Impact of US rate rise on SMSFs
Markets are divided as to whether the US Federal Reserve will lift official interest rates in the US this year. Any future rate rise, this year or next, will have a significant impact on global financial markets.
It’s important SMSF investors are aware of this and understand any potential consequences for their portfolio.
AMP Capital’s house view is that US interest rates will increase by 0.25% by the end of the year. The question, says AMP Capital economist Diana Mousina, is whether this will be in September or December.
“Investors should still consider there is the potential for a rate rise in September. But the Fed's still uncomfortable with recent data. So any rate rise in September is probably too soon. But we think the US economy will be stronger in the second half of the year, which will give the Fed more reason to lift rates,” she explains.
Mousina says US economic growth was below expectations for the first half of 2016. Forecasters have also downgraded the outlook for US economic growth. For instance, the non-partisan Congressional Budget Office (CBO) says “the growth in GDP that CBO now projects is slower throughout the 2016–2026 period than the agency projected in January.”
“We think US growth will be about 2% over 2016, with the stronger part of that growth in the second half of the year. The labour market is one area where we've seen positive data. The US unemployment rate is about 4.9%, below the 5% rate we equate with full employment,” she says.
However, inflation has been below market expectations, reaching 1.6% according to the July PCE Index, below the US Federal Reserve’s target of 2%.
“We expect labour market pressures will flow through to inflation. But that will take time, and interest rate changes also take a while to work through the economy. So even if the Federal Reserve raises rates in December, the impact on inflation might not be felt for another year to 18 months,” says Mousina.
Impact on equities and fixed income
Any rate rise in the US is likely to affect equity and fixed interest markets. But it is difficult to predict what this impact will be.
“You might expect interest rate hikes to be negative for the equity market, but it really depends on forward projections for the US economy. Even though the Federal Reserve raised interest rates in December last year, the equity market in the US recently reached a record high,” says Mousina.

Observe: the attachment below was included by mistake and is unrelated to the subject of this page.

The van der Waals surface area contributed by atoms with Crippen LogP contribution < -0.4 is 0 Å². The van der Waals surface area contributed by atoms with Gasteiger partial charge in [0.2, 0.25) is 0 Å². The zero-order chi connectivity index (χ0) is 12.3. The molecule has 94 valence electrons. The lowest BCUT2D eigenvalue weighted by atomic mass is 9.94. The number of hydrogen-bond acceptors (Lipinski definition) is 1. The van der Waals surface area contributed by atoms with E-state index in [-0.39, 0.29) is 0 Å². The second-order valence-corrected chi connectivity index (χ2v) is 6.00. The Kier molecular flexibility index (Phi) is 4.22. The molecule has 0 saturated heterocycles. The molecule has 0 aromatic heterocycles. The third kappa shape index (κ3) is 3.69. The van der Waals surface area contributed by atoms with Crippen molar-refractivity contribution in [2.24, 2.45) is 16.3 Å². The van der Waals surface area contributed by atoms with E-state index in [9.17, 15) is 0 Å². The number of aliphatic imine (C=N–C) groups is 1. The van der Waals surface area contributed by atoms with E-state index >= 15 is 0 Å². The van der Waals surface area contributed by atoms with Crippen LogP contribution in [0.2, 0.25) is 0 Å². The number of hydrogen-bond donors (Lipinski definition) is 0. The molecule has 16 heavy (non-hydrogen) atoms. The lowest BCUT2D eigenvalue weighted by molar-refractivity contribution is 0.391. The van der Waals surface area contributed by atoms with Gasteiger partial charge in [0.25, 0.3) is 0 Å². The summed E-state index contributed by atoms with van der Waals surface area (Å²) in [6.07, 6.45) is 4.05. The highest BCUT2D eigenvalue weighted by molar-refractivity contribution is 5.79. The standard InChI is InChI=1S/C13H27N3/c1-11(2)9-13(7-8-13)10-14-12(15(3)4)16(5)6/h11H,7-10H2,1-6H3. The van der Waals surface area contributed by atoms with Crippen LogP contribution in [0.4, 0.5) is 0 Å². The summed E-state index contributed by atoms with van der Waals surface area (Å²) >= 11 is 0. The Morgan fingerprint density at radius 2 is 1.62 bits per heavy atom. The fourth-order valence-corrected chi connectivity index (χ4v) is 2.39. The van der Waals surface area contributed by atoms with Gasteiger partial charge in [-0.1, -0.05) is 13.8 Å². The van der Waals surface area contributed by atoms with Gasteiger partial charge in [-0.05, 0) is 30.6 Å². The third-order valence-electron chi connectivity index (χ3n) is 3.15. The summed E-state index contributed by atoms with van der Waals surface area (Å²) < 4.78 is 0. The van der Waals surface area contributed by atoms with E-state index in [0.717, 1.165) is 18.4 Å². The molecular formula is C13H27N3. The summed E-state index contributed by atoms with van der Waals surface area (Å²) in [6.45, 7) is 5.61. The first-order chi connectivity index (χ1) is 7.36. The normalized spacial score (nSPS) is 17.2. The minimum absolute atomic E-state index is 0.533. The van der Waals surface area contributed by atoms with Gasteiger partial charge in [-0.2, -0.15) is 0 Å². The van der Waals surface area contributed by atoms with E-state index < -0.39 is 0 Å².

“So it is not always the case that just because there is a rate hike, there will be a downturn in equity markets. What is more important is market expectations about future interest rate movements. If the Federal Reserve’s commentary indicates rate hikes will be gradual, that will probably be taken as positive by the equity market, because monetary policy in the US won't be tightened too quickly,” she explains.
Mousina says global share markets are undervalued compared to fixed interest markets, although they are more volatile. Nevertheless, because US share markets are at a record high, a retraction is a distinct possibility.
“In terms of fixed interest, it's still an important diversifier in a portfolio. But the bond market rally is likely to be dampened as inflationary pressures increase and the US starts to raise interest rates.
As to what SMSF investors should be doing to prepare for any potential US rate rise, Mousina says the key is to ensure the portfolio includes a wide spread of different assets.
“When the largest market in the world raises interest rates, it tends to prompt bouts of market volatility. With a huge event risk like interest rate hikes, diversification is key,” she says.
However, what’s key is the pace of US rate rises. Says Mousina: “Any interest rate rise indicates the largest economy in the world is back on track and growth is sustainable. One or two interest rate hikes over the next 12 months should be expected by markets because it’s important for the US to return to more normal monetary policy settings after a long period of easy monetary conditions.”